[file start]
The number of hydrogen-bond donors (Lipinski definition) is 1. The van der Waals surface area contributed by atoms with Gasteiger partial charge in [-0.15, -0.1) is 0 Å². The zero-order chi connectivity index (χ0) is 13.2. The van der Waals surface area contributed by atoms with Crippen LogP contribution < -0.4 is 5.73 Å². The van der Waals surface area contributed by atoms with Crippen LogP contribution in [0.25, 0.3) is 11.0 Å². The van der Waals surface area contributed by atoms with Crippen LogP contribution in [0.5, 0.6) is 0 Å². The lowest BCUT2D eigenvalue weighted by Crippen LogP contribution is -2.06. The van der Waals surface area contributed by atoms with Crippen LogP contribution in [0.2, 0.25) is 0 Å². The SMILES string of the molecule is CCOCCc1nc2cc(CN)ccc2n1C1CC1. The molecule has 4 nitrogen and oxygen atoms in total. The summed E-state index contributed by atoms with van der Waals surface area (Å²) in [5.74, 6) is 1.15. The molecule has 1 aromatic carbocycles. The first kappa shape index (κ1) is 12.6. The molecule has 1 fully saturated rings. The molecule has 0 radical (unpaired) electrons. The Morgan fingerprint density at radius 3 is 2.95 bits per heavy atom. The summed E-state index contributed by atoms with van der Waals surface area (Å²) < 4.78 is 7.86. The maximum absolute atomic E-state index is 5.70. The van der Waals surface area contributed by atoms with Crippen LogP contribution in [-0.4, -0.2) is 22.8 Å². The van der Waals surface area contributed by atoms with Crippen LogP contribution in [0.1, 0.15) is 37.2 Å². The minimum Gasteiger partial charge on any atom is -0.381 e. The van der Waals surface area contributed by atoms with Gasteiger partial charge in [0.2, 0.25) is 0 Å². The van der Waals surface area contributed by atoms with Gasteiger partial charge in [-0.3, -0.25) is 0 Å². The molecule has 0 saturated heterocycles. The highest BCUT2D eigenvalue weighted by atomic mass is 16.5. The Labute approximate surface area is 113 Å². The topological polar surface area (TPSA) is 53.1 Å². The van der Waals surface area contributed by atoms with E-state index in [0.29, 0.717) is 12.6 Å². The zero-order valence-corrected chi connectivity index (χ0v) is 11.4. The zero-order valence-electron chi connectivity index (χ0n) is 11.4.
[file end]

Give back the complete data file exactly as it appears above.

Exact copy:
The number of hydrogen-bond donors (Lipinski definition) is 1. The van der Waals surface area contributed by atoms with Gasteiger partial charge in [-0.15, -0.1) is 0 Å². The zero-order chi connectivity index (χ0) is 13.2. The van der Waals surface area contributed by atoms with Crippen LogP contribution < -0.4 is 5.73 Å². The van der Waals surface area contributed by atoms with Crippen LogP contribution in [0.25, 0.3) is 11.0 Å². The van der Waals surface area contributed by atoms with Crippen LogP contribution in [0.5, 0.6) is 0 Å². The lowest BCUT2D eigenvalue weighted by Crippen LogP contribution is -2.06. The van der Waals surface area contributed by atoms with Crippen LogP contribution in [0.2, 0.25) is 0 Å². The SMILES string of the molecule is CCOCCc1nc2cc(CN)ccc2n1C1CC1. The molecule has 4 nitrogen and oxygen atoms in total. The summed E-state index contributed by atoms with van der Waals surface area (Å²) in [5.74, 6) is 1.15. The molecule has 1 aromatic carbocycles. The first kappa shape index (κ1) is 12.6. The molecule has 1 fully saturated rings. The molecule has 0 radical (unpaired) electrons. The Morgan fingerprint density at radius 3 is 2.95 bits per heavy atom. The summed E-state index contributed by atoms with van der Waals surface area (Å²) < 4.78 is 7.86. The maximum absolute atomic E-state index is 5.70. The van der Waals surface area contributed by atoms with Crippen LogP contribution in [-0.4, -0.2) is 22.8 Å². The van der Waals surface area contributed by atoms with Crippen LogP contribution in [0.1, 0.15) is 37.2 Å². The minimum Gasteiger partial charge on any atom is -0.381 e. The van der Waals surface area contributed by atoms with Gasteiger partial charge in [0.2, 0.25) is 0 Å². The van der Waals surface area contributed by atoms with Gasteiger partial charge in [-0.3, -0.25) is 0 Å². The molecule has 0 saturated heterocycles. The highest BCUT2D eigenvalue weighted by atomic mass is 16.5. The Labute approximate surface area is 113 Å². The topological polar surface area (TPSA) is 53.1 Å². The van der Waals surface area contributed by atoms with E-state index in [0.29, 0.717) is 12.6 Å². The zero-order valence-corrected chi connectivity index (χ0v) is 11.4. The zero-order valence-electron chi connectivity index (χ0n) is 11.4.